Polar Bears: A Natural History of a Threatened Species

Overview

Dr Ian Stirling, the best known polar bear scientist in the world, compresses the major new discoveries of the last 40 years of research on this iconic mammal into a new easily readable and scientifically comprehensive book about the ecology and natural history of polar bears.  He explains how polar bears evolved, how they were researched, aspects of their behaviour and how the threat of global warming is jeopardizing the survival of this magnificent hunter.

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Overview

Dr Ian Stirling, the best known polar bear scientist in the world, compresses the major new discoveries of the last 40 years of research on this iconic mammal into a new easily readable and scientifically comprehensive book about the ecology and natural history of polar bears.  He explains how polar bears evolved, how they were researched, aspects of their behaviour and how the threat of global warming is jeopardizing the survival of this magnificent hunter.

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Editorial Reviews

From the Publisher
“With this book – the best ever to be written about polar bears - we are blessed with the opportunity to benefit from Ian Stirling’s extensive knowledge and life-long experience with this magnificent animal. When he began his study of polar bears more than 40 years ago, knowledge was limited and research methods were crude. Ian and his many colleagues now use modern techniques, ranging from satellite imagery to telemetry equipment to DNA-analyses. The outcome is exciting and fascinating.
 
Ian Stirling is not only a brilliant scientist – he has also a profound love for the Arctic’s nature and wildlife. He shows us that the far North is not a barren and hostile environment, but unique and beautiful. The fragile Arctic is, however, affected by climate change, transboundary pollution and other disturbances. The new knowledge presented in this book is crucial for conservation and management of Arctic nature and its polar bears.
 
Read Ian Stirling’s book, admire the pictures and enjoy. And if you go North, be as careful as he is. Leave nothing but your footprints”.
 
 
—Dr. Thor S. Larsen. Founding member of the IUCN Polar Bear Specialist Group and former Head of Biology Department and Director of Research at the Norwegian Polar Institute
 
 
 
 
“For over thirty years now, whenever there is debate over polar bears, I have turned to Ian Stirling not just for definitive facts and figures, but for genuine wisdom and perspective. To work with Ian in the field is to experience a man entirely at home in the Arctic environment, not unlike the bears he knows so well”.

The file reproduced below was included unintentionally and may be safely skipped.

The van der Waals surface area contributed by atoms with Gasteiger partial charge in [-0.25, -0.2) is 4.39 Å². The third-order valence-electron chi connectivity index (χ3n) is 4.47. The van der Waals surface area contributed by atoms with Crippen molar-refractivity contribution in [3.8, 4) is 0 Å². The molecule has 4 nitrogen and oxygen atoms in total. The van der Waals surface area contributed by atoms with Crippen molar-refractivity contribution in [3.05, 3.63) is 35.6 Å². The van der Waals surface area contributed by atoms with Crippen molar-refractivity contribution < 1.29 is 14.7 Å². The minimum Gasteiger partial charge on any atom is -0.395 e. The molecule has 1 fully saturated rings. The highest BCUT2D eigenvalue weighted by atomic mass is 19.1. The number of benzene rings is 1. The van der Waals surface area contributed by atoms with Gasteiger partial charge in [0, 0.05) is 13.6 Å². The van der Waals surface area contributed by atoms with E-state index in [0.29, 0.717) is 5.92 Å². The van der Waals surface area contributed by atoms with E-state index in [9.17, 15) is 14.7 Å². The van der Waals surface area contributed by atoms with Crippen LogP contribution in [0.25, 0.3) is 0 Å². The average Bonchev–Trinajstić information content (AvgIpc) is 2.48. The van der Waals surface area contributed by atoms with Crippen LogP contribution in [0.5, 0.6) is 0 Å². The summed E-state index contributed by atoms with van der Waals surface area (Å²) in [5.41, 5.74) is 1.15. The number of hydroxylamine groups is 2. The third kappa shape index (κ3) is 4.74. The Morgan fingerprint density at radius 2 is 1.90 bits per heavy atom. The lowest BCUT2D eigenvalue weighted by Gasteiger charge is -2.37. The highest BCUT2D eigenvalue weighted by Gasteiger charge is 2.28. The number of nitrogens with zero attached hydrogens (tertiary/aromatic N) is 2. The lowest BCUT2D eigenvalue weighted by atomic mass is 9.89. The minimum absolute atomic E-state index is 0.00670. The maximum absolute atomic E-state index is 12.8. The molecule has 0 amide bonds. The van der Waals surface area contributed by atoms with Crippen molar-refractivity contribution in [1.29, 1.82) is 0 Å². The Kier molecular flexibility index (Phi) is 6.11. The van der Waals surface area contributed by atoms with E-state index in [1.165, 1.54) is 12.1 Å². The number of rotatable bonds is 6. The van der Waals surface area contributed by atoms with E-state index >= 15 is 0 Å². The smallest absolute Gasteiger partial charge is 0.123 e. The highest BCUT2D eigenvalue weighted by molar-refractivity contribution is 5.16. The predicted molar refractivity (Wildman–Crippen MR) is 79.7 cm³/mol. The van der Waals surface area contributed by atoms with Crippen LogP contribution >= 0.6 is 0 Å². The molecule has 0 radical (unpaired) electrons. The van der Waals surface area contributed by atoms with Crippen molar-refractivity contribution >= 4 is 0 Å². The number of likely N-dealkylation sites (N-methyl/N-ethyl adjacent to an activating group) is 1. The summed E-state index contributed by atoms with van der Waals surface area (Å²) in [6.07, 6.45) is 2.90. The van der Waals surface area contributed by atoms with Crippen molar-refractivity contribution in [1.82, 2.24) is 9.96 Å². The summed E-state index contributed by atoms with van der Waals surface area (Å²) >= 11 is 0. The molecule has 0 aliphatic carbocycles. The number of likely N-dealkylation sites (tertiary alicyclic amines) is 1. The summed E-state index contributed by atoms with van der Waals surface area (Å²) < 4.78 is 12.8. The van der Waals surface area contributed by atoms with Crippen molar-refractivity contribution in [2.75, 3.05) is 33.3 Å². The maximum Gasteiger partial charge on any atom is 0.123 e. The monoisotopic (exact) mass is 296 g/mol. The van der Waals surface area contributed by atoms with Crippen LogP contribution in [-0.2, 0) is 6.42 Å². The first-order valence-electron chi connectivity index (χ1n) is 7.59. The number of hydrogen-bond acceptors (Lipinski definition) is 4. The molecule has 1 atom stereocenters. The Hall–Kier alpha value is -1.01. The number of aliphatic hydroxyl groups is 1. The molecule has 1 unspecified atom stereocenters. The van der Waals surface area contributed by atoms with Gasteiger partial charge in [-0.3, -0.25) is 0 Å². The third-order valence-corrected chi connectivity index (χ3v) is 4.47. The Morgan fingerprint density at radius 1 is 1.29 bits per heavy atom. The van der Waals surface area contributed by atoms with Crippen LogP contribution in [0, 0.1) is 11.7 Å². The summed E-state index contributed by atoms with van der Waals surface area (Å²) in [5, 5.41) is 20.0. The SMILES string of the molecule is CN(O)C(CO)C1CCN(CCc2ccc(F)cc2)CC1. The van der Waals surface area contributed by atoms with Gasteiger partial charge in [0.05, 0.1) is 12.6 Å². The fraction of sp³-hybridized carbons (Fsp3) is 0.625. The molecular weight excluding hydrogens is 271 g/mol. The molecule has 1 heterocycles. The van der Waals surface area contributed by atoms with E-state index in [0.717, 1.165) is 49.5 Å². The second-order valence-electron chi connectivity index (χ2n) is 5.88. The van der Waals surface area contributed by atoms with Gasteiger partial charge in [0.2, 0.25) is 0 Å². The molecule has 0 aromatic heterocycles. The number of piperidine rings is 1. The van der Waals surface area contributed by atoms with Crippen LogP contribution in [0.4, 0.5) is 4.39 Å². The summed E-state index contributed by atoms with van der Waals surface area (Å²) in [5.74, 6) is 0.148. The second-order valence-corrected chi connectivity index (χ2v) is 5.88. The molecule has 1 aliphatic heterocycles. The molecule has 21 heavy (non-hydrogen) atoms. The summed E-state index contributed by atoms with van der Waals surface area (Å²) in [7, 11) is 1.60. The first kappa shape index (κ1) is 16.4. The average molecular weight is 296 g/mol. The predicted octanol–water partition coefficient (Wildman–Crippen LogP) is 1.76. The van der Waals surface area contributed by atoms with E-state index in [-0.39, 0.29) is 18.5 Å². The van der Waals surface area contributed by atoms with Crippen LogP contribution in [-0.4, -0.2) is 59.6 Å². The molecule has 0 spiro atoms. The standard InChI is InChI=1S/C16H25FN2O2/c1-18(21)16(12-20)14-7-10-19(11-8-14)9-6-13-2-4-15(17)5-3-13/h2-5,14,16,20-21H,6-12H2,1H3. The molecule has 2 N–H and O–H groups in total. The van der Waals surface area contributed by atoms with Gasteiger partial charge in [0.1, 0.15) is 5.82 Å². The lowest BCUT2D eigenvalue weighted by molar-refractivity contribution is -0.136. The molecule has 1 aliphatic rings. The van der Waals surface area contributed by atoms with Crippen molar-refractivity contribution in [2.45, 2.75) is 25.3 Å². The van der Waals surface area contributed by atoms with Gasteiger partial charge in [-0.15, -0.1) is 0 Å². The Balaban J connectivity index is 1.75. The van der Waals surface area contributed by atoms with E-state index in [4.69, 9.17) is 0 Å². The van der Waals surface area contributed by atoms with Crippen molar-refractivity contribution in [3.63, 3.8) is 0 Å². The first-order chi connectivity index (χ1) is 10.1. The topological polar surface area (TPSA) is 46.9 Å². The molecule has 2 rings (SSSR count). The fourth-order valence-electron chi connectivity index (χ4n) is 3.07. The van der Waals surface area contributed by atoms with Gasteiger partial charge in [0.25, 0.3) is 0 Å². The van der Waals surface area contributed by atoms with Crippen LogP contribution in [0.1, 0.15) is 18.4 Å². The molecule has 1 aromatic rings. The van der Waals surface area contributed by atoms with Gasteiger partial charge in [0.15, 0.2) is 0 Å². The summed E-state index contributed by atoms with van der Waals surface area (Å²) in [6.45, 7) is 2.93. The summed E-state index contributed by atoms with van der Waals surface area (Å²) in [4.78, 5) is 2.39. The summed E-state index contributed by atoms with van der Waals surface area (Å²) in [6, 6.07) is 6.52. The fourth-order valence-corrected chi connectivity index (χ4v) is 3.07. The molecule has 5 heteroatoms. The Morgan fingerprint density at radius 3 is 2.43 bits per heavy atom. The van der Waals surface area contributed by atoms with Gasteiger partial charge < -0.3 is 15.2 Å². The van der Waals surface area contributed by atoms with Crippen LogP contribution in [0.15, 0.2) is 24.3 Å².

—Monte Hummel, President Emeritus, WWF-Canada.
Library Journal
Stirling (scientist, emeritus, Canadian Wildlife Svc.; biology, Univ. of Alberta) has studied polar bears for over 40 years. In this highly readable natural history of the polar bear in a nontechnical reference format, he presents the basic facts about polar bears in response to the general public's heightened awareness of the species because of climate change. As polar bears rely on an ice-based environment, global warming is a serious threat to their existence. In this book, readers learn about polar bears' distribution, evolution, feeding habits, morphology, physiology, reproduction, conservation, behavior, and threats to their survival. Stirling draws extensively from his own research as well as from traditional knowledge from different groups of native peoples, such as the Inuits, who have interacted with polar bears for thousands of years. VERDICT Not just for mammalogists, this title will appeal to readers with an interest in arctic ecology or the effects of global warming.—Diana Hartle, Univ. of Georgia Lib., Athens
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Product Details

  • ISBN-13: 9781554551552
  • Publisher: Fitzhenry & Whiteside, Limited
  • Publication date: 9/15/2011
  • Pages: 300
  • Sales rank: 974,988
  • Product dimensions: 8.00 (w) x 10.00 (h) x 1.00 (d)

Meet the Author

As a research scientist with the Canadian Wildlife Service and an Adjunct Professor at the University of Alberta, Dr. Ian Stirling has studied the behavior, population, ecology and predator-prey relationships of polar bears for 40 years. His research on polar bears in western Hudson Bay provided the first clear demonstration of how climate change was having clear, negative consequences on polar bears there. He has authored or co-authored more than 200 articles and three books.

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